While much of the popular discussion around automated transport focuses on self-driving cars, engineers are also looking to the skies. Both the risks and the opportunities inherent in air transport of the future are drawing in some of the best minds in artificial intelligence, engineering and urban planning.
Elaine Whyte, UK drones lead at consultancy PwC, is an advocate for using the air as a new channel for urban transport. Speaking at a roundtable last month on drones organised by Nesta, an innovation charity, she said the space over the river Thames could be used to carry people or goods, potentially landing at pontoons moored along the waterway.
In comparison to “all the trains jam-packed, the roads packed, the pavements packed”, Ms Whyte said the air is as yet clear — a “benign channel”. The same benign image is projected in many sleek promotional videos touting the aircraft of the future, usually featuring a single flying taxi traversing an otherwise pristine blue sky.
Ms Whyte, previously a safety and airworthiness engineer in the RAF, said air taxis will need to be held to the same safety standards as a century of aviation has already established: “This is likely to be a significant barrier to entry and require different skillsets for those potential manufacturers new to this sector.”
Safety is also at the top of Anita Sengupta’s mind. A rocket scientist and ex-Nasa engineer, she co-founded the Detroit-based start-up Airspace Experience Technologies.
The company is developing an on-demand air taxi that it claims would enable urban commuters to travel five times as fast for the same price as an Uber-like service now.
Just how benign would the skies look in 30 years’ time? They would not be crowded with air taxis zooming along in proximity, she maintains. “You’d never have them as shown in Star Wars movies because it would not make sense.”
This is because aerial taxis would need to be properly spaced for safety, Ms Sengupta says, with “an airspace bubble” around them in case of emergency. Take-off times would be regulated, possibly by an air traffic control system that would have human overseers as long as safety considerations required it, before eventually becoming autonomous.
Richard Parker is founder of Altitude Angel, which is developing an unmanned traffic management system for autonomous drones: vehicles which steer themselves.
He envisages a busier sky, with a buffer around aircraft that is smaller than the scale we see today — “metres rather than miles”. An elongated drone will have a bigger zone in front, he says, whereas a drone which hovers will have more of a spherical buffer.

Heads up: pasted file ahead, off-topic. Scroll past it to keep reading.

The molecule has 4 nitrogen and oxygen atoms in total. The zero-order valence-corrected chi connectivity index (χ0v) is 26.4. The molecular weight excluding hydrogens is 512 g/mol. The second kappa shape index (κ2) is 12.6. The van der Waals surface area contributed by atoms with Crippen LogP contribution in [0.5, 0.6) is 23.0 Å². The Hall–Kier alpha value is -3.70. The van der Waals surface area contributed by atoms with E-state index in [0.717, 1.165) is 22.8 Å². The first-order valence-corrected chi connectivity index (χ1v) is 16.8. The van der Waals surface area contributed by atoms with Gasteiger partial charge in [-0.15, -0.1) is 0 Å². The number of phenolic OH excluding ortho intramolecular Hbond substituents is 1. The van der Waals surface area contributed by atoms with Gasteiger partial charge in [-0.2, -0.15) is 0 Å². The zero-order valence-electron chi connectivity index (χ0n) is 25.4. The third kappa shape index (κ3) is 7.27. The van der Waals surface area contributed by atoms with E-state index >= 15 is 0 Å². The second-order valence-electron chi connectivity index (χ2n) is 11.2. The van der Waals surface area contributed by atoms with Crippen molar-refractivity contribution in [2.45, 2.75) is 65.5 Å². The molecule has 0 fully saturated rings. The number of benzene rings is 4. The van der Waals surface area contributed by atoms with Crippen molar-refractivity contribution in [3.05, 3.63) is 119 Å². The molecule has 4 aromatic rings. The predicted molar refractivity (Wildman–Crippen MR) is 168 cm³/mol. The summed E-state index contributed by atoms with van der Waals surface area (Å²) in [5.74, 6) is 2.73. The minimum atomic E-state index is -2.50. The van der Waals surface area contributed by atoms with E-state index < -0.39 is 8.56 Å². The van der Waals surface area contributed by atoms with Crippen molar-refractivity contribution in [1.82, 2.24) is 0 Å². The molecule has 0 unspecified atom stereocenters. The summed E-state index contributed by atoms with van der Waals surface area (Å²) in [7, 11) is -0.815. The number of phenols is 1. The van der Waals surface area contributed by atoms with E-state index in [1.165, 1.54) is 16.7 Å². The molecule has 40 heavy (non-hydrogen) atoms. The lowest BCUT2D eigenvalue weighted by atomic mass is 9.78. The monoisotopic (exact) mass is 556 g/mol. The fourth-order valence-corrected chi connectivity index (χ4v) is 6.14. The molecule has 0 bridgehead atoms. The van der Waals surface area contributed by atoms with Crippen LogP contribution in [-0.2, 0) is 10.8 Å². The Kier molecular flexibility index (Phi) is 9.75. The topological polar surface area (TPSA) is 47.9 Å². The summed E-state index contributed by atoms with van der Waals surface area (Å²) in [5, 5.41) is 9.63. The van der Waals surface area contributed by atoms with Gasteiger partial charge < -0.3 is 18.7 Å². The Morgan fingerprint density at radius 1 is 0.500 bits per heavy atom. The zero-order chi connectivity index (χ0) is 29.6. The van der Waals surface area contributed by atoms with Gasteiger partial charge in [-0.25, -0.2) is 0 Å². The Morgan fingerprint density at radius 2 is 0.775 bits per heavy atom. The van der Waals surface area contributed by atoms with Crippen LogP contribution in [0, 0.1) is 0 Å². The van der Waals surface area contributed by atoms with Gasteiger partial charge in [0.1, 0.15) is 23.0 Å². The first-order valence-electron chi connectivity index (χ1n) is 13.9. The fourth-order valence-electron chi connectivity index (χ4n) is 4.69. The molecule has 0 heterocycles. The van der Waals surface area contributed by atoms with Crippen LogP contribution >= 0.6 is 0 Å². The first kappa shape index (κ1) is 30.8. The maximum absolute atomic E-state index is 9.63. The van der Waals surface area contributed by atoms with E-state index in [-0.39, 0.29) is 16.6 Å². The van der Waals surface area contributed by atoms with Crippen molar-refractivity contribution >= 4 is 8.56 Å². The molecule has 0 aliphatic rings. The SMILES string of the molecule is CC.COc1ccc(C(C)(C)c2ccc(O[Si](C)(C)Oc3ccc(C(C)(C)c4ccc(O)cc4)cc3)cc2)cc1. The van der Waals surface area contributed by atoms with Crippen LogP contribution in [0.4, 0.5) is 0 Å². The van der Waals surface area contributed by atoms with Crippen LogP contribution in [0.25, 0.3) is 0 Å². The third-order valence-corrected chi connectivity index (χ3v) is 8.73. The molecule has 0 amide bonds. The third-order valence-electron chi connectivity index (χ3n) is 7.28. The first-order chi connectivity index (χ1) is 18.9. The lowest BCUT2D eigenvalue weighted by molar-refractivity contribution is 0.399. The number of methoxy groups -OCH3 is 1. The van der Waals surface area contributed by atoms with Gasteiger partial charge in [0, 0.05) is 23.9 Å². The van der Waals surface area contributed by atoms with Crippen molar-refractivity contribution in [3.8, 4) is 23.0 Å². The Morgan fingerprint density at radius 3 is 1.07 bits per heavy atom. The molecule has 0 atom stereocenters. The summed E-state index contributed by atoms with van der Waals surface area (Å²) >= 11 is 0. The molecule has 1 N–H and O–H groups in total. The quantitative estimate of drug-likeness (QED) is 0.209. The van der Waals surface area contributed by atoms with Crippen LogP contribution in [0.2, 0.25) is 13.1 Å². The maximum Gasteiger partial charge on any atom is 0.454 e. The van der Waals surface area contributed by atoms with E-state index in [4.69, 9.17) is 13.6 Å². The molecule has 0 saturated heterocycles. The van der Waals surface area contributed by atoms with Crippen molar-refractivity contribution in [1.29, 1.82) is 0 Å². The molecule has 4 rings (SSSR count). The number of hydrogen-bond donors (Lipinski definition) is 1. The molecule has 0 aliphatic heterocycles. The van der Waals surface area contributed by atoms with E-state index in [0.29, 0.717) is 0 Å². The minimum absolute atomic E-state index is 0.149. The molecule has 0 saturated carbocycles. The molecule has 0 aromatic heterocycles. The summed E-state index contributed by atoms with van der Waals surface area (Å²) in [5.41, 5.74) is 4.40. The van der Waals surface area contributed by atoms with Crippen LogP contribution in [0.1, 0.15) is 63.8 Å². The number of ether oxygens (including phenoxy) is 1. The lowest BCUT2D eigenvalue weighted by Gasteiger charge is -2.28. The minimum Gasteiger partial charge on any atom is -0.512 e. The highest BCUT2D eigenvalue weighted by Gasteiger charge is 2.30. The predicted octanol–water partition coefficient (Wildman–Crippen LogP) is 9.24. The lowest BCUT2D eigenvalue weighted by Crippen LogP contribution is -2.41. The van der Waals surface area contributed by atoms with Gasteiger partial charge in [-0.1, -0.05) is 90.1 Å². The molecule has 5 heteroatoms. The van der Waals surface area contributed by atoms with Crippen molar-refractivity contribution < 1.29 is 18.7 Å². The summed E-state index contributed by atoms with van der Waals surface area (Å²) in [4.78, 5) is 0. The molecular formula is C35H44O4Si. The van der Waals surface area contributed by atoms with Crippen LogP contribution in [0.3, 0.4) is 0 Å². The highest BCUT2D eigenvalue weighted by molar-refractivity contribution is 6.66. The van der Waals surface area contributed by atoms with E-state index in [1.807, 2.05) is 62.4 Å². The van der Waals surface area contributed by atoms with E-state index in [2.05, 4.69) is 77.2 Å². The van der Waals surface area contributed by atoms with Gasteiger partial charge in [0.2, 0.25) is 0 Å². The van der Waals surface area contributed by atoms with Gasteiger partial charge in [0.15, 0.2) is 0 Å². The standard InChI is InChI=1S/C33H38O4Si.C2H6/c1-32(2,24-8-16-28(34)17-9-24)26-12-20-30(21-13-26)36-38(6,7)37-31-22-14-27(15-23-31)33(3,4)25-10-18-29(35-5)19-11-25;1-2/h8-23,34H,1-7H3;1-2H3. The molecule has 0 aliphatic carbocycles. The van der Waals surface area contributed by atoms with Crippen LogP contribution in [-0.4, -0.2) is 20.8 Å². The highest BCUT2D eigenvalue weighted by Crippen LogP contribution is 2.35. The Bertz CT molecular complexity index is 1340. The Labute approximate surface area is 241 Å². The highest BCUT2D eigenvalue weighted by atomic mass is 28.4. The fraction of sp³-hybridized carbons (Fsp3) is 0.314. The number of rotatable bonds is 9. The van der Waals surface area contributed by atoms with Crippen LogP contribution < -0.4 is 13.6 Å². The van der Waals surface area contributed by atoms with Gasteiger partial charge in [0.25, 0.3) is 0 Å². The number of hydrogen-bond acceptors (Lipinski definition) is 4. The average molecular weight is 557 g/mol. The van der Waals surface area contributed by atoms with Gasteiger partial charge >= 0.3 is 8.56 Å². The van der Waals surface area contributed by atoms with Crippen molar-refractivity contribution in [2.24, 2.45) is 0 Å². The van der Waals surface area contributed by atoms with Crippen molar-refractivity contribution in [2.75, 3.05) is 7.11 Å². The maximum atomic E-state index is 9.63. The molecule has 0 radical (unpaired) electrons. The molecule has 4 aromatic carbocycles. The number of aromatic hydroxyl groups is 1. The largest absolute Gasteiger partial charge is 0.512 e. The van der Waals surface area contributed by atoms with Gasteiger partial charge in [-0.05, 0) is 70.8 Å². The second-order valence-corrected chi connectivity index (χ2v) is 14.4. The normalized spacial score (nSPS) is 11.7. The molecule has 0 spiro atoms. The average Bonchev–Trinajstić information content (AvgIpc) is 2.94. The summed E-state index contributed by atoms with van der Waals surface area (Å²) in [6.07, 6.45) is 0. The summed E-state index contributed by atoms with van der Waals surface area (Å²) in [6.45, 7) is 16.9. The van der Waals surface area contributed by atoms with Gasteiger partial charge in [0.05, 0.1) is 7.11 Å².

Mr Parker predicts that air taxis will fly along “free routes”, determining their own path, until they come to defined locations for take-off and landing, much like a bus depot or train station today, where they will need to follow a fixed route. We will also need to have much richer urban maps than today, he says, to ensure aircraft can navigate with great precision.
There is no one-size-fits-all solution: each city poses unique challenges, says Simon Whalley of Skyports, which builds drone infrastructure. While London, Hong Kong and New York are mature, high-rise cities, emerging urban centres might skip expensive roads and railway lines and instead go straight to urban air mobility, just as they skipped landlines to adopt mobile phones.
Mr Whalley thinks that air taxis might — a century later — be the bright future which people thought helicopters would bring in the postwar years. Helicopter taxi services failed because they were expensive and noisy, he says, “but you have a feeling that something is different this time”.
The possibility of getting efficient, inexpensive vehicles into the air is growing. But they cannot be ultimately successful without first being demonstrably safe enough to gain the trust of potential passengers. Safety considerations are paramount to the business model and, as such, are receiving plenty of attention from investors.
“You can really see that the technology and the massive investment that is going into those vehicles around the world,” Mr Whalley says. “They could finally achieve that dawn that they never achieved back in the 1950s and 1960s.”
Additional reporting by Sylvia Pfeifer and Leyla Boulton
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